It’s been a long day following the tourist trail in Da Nang, on Vietnam’s central coast. And as the group’s attention fades, somewhere around Linh Ung Pagoda and its huge statue of the Goddess of Mercy, their tour guide rattles off an alternative version of Vietnam’s history and culture.

It’s late and it’s hot, and thoughts have turned to air-conditioned hotel rooms, so the Chinese group can be forgiven for missing the subtle geopolitical implications of what their unlicensed leader is saying.

For instance, the guide tells them while Vietnam is no longer a part of China and has claimed its independence, it still depends on China and pays tribute to it. Or that the city’s My Khe Beach, a broad sweep of white sand once dubbed China Beach by American soldiers, really belongs to China.

That such bold claims are being made should perhaps come as no surprise. Many of the unlicensed guides who have sprouted up to feed off Vietnam’s Chinese tourism boom will feel they are merely playing to an audience that naturally sees things from a China-centric perspective, or that they are simply rehashing official Chinese narratives of domination over Southeast Asia and particularly the South China Sea – the very body of water overlooked by Da Nang.

But the fact that such accounts are being given here on Vietnamese soil is something far more controversial, and is just one example of the growing tensions brought on by an influx of Chinese visitors, which has filled municipal coffers but left the country’s tourism industry struggling to meet demand.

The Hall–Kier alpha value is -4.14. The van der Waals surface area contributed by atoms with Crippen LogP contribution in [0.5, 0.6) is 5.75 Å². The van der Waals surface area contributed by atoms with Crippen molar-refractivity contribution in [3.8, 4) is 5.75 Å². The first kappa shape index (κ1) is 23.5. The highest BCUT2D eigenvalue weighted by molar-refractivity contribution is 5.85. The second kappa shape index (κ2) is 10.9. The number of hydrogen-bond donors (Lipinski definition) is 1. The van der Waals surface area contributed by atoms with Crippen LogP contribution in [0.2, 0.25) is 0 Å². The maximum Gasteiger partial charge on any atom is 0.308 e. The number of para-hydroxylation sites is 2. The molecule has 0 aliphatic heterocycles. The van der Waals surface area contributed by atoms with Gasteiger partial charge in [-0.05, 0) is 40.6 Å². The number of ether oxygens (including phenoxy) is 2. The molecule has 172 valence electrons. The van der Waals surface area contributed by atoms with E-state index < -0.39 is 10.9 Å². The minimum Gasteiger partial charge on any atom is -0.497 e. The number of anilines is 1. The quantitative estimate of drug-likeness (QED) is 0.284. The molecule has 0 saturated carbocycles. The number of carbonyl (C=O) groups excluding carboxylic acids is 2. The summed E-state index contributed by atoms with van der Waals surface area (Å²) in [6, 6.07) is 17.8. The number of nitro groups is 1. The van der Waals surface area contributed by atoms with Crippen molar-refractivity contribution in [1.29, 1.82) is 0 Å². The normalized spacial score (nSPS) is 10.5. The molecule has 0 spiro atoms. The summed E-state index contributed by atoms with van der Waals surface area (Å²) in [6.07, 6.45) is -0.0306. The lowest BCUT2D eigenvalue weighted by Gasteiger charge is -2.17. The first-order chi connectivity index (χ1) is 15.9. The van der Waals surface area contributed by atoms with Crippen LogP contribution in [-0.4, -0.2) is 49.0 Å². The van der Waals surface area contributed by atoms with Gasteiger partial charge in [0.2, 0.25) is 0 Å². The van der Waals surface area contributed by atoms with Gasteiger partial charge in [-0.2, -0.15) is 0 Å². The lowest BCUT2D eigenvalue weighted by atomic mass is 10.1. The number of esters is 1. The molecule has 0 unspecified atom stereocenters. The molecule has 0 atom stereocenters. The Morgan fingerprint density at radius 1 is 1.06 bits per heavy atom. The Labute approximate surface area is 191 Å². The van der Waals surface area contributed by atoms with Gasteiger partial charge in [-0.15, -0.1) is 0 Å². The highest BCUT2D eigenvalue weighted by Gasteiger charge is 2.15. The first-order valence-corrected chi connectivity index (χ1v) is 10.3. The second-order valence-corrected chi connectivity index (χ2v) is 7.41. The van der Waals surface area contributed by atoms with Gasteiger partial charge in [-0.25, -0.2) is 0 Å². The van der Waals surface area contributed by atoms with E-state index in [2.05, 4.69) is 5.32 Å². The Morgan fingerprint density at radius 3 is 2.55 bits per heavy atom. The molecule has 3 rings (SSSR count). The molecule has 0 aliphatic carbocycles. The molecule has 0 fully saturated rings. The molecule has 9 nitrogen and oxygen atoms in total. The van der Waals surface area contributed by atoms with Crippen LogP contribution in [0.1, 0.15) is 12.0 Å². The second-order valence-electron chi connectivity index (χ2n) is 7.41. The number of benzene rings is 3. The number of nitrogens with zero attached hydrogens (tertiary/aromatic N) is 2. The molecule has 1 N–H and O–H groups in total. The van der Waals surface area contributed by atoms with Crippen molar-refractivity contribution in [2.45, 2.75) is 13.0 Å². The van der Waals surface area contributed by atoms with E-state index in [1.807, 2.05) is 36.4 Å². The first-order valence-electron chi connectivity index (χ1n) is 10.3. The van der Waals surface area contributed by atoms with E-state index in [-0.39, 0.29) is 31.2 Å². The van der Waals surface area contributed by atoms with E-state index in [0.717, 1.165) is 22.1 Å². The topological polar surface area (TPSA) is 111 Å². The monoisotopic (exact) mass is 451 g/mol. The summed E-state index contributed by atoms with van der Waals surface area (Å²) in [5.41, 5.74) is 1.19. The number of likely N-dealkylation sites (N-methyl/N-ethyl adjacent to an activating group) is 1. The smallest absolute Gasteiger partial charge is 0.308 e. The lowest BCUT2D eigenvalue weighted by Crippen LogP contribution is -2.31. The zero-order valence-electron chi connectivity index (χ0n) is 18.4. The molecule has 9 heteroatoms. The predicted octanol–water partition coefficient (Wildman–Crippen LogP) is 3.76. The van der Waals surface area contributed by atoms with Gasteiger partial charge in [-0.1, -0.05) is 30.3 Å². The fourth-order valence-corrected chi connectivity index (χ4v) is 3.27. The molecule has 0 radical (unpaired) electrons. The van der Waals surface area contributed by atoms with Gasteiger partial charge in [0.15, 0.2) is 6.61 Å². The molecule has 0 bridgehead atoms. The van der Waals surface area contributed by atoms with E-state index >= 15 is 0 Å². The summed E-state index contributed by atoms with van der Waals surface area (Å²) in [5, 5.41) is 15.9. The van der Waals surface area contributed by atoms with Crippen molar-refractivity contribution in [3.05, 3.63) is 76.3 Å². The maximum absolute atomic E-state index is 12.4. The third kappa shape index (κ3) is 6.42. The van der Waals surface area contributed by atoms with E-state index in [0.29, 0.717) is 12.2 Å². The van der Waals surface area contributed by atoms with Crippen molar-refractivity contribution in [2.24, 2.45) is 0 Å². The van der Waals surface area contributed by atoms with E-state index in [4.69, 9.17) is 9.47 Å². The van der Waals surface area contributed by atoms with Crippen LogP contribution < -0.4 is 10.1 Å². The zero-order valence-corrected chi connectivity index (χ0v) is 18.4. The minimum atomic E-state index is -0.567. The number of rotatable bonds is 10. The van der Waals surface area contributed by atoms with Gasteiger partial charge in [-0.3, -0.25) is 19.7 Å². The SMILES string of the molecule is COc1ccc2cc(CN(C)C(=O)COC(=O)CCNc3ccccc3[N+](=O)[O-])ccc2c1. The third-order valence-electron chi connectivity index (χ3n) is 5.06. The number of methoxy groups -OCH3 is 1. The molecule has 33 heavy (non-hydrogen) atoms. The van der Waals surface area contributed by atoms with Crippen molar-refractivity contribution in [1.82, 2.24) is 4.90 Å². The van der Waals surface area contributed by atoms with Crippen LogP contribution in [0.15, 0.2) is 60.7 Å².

A record 2.7 million Chinese tourists arrived in Vietnam in 2016 – a 55 per cent increase over the previous year, according to the Vietnam National Administration of Tourism. That means tourists from mainland China accounted for 30 per cent of Vietnam’s total foreign arrivals.

Most Chinese visitors head to either Da Nang or Nha Trang, two coastal cities in the centre of the country famed for their beaches, historical sights and seafood.

This has caused headaches for the local tourism industries, and especially Vietnamese guides.

Some Chinese guides operating in the country have been accused of telling their groups that Vietnam hates China, and that they should not believe anything the local guides say. They are also accused of using regional dialects so that Mandarin- or Cantonese-speaking Vietnamese guides cannot understand them.

“Lately, some unlicensed Chinese guides have provided incorrect information on the territory and island disputes in the South China Sea,” says Nguyen Huu Tuan, sales manager at In-Out Tour Company, based in Ho Chi Minh City. “Unlicensed Chinese guides have destroyed the truth, causing worries for the Vietnamese people and the government,” he says.

It’s not only what the guides are saying – but that they are operating at all – that has angered local operators.

“By law, foreigners are not allowed to be tour guides in our country,” says Tran Tra, chairman of the Da Nang Tour Guide Club. At first, “Vietnamese tour guides were happy at the increase in Chinese arrivals in 2016,” he says, as they thought “they would have more opportunities to earn more money and increase their living standards”. South Korean airport battles garbage dumped by Chinese tourists